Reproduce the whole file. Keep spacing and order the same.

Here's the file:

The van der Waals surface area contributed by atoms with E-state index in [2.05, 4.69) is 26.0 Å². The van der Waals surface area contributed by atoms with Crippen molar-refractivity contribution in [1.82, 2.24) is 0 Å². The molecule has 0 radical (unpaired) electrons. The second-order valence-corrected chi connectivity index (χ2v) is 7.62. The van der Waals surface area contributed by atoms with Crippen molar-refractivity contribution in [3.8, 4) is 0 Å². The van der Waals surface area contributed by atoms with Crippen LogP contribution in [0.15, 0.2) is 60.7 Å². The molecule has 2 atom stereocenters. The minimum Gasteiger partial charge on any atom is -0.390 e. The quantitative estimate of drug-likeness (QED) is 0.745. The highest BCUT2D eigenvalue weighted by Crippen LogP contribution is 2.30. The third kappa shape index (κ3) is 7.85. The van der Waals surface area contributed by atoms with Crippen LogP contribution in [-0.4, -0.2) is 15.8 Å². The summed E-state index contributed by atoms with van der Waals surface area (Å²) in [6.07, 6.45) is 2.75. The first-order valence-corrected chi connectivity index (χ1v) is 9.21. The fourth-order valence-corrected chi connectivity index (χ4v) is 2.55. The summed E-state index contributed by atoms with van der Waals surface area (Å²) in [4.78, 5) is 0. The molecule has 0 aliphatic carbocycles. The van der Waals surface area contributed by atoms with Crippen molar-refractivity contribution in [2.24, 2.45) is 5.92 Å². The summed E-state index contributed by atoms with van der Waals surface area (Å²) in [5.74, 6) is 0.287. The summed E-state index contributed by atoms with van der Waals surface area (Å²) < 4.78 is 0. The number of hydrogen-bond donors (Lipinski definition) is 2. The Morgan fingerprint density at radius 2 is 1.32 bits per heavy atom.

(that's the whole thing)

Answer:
The van der Waals surface area contributed by atoms with E-state index in [2.05, 4.69) is 26.0 Å². The van der Waals surface area contributed by atoms with Crippen molar-refractivity contribution in [1.82, 2.24) is 0 Å². The molecule has 0 radical (unpaired) electrons. The second-order valence-corrected chi connectivity index (χ2v) is 7.62. The van der Waals surface area contributed by atoms with Crippen molar-refractivity contribution in [3.8, 4) is 0 Å². The van der Waals surface area contributed by atoms with Crippen LogP contribution in [0.15, 0.2) is 60.7 Å². The molecule has 2 atom stereocenters. The minimum Gasteiger partial charge on any atom is -0.390 e. The quantitative estimate of drug-likeness (QED) is 0.745. The highest BCUT2D eigenvalue weighted by Crippen LogP contribution is 2.30. The third kappa shape index (κ3) is 7.85. The van der Waals surface area contributed by atoms with Crippen LogP contribution in [-0.4, -0.2) is 15.8 Å². The summed E-state index contributed by atoms with van der Waals surface area (Å²) in [6.07, 6.45) is 2.75. The first-order valence-corrected chi connectivity index (χ1v) is 9.21. The fourth-order valence-corrected chi connectivity index (χ4v) is 2.55. The summed E-state index contributed by atoms with van der Waals surface area (Å²) in [4.78, 5) is 0. The molecule has 0 aliphatic carbocycles. The van der Waals surface area contributed by atoms with Crippen molar-refractivity contribution in [2.24, 2.45) is 5.92 Å². The summed E-state index contributed by atoms with van der Waals surface area (Å²) in [5.74, 6) is 0.287. The summed E-state index contributed by atoms with van der Waals surface area (Å²) < 4.78 is 0. The number of hydrogen-bond donors (Lipinski definition) is 2. The Morgan fingerprint density at radius 2 is 1.32 bits per heavy atom.